What’s remarkable, of course, is that it’s the Russians who are leading the way in commercializing space travel. They’ve stolen the risk-taking spirit that drove NASA and inspired the American public during the race to the moon: its sense of daring, its heroic astronauts, its willingness to try the unimaginable and suffer the occasional failure. Compare NASA’s anal culture–which is, of course, a product of America’s cosseted, tamper-proof mood these days–to Russia’s improvisational one. The recently deceased Mir space station was mocked, in its final years, for its considerable malfunctions, including a near-fatal fire and collision. The station nevertheless stayed aloft for 15 years. Its longevity is a considerable triumph, one we can attribute to cosmonauts who were masters at doing repairs on the fly and didn’t mind living in a leaky spaceship (the station oozed fluids on its inside and lost air through tiny punctures).

Necessity has turned the ever-adaptable Russians into avatars of orbital capitalism. Years ago they began selling advertising space on the sides of their rockets, and cosmonauts filmed commercials on Mir for, among others, an Israeli milk company and Omega, the watch company. They also unfurled, during a spacewalk, a replica of a giant Pepsi can made of nylon. And back on Earth, their bosses considered sending two actors to Mir to make a movie about a lone cosmonaut who refuses to return to Earth and is lured home by a female cosmonaut sent to fetch him; to the eternal regret of film buffs around the world, the project fell through for lack of funding.

NASA should take note. It ought to begin sending non-astronauts into space, though not just the filthy rich. Want to rouse public interest in space exploration? Why not have a national lottery, with the winner getting a round trip ticket to space? Why not send a writer up there, somebody like Tom Clancy, or J.K. Rowling, or me? If James Cameron wants to make a movie in space, NASA would be wise to help the directorial king of the world become king of the universe.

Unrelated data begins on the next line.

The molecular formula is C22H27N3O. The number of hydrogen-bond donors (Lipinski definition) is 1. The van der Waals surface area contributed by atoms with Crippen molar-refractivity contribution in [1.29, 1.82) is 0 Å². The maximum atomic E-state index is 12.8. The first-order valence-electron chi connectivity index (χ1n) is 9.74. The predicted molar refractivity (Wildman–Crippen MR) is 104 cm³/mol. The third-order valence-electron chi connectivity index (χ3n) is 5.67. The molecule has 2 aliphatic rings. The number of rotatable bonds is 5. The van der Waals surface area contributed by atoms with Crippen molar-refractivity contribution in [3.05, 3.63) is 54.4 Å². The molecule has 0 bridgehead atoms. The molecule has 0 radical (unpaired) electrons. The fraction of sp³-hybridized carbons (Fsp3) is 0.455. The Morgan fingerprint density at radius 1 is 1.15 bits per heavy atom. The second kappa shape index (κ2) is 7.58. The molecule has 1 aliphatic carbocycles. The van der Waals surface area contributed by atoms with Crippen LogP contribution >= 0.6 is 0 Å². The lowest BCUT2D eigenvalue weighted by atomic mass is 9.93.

Sure, Tito had his share of problems in getting the Russians to accept his money. Initially he was supposed to fly to Mir, but the aging station became too costly and erratic and was deorbited before he could visit it. So Tito and the Russians changed their focus to flying him on a weeklong Soyuz mission to the ISS. After much wrangling–Tito was required, last week, to sign a contract in which he pledged to pay NASA for any damage he might cause on the station–and assuming clear skies over the launch pad in Kazakhstan tonight, Tito’s dream will come true. His timing is perfect; it is, after all, 2001.

Author: Peter Maass

I was born and raised in Los Angeles. In 1983, after graduating from the University of California at Berkeley, I went to Brussels as a copy editor for The Wall Street Journal/Europe. I left the Journal in 1985 to write for The New York Times and The International Herald Tribune, covering NATO and the European Union. In 1987 I moved to Seoul, South Korea, where I wrote primarily for The Washington Post. After three years in Asia I moved to Budapest to cover Eastern Europe and the Balkans. I spent most of 1992 and 1993 covering the war in Bosnia for the Post.